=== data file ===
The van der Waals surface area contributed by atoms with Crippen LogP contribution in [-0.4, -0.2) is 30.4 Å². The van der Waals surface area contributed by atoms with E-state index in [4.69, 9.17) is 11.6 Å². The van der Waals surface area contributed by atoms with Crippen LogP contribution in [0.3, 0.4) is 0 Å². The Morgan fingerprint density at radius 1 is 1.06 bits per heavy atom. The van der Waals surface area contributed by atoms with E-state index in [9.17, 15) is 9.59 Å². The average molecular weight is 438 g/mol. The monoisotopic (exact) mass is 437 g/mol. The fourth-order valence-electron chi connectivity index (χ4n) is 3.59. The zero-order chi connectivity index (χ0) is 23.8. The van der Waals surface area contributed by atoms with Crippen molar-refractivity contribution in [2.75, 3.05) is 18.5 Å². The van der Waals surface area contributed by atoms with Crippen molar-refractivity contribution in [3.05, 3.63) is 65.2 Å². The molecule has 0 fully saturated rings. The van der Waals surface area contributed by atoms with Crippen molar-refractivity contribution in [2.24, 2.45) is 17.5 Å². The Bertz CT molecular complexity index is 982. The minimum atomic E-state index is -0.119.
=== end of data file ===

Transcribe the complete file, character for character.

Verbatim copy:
The van der Waals surface area contributed by atoms with Crippen LogP contribution in [-0.4, -0.2) is 30.4 Å². The van der Waals surface area contributed by atoms with E-state index in [4.69, 9.17) is 11.6 Å². The van der Waals surface area contributed by atoms with Crippen LogP contribution in [0.3, 0.4) is 0 Å². The Morgan fingerprint density at radius 1 is 1.06 bits per heavy atom. The van der Waals surface area contributed by atoms with E-state index in [9.17, 15) is 9.59 Å². The average molecular weight is 438 g/mol. The monoisotopic (exact) mass is 437 g/mol. The fourth-order valence-electron chi connectivity index (χ4n) is 3.59. The zero-order chi connectivity index (χ0) is 23.8. The van der Waals surface area contributed by atoms with Crippen molar-refractivity contribution in [2.75, 3.05) is 18.5 Å². The van der Waals surface area contributed by atoms with Crippen molar-refractivity contribution in [3.05, 3.63) is 65.2 Å². The molecule has 0 fully saturated rings. The van der Waals surface area contributed by atoms with Crippen molar-refractivity contribution in [2.24, 2.45) is 17.5 Å². The Bertz CT molecular complexity index is 982. The minimum atomic E-state index is -0.119.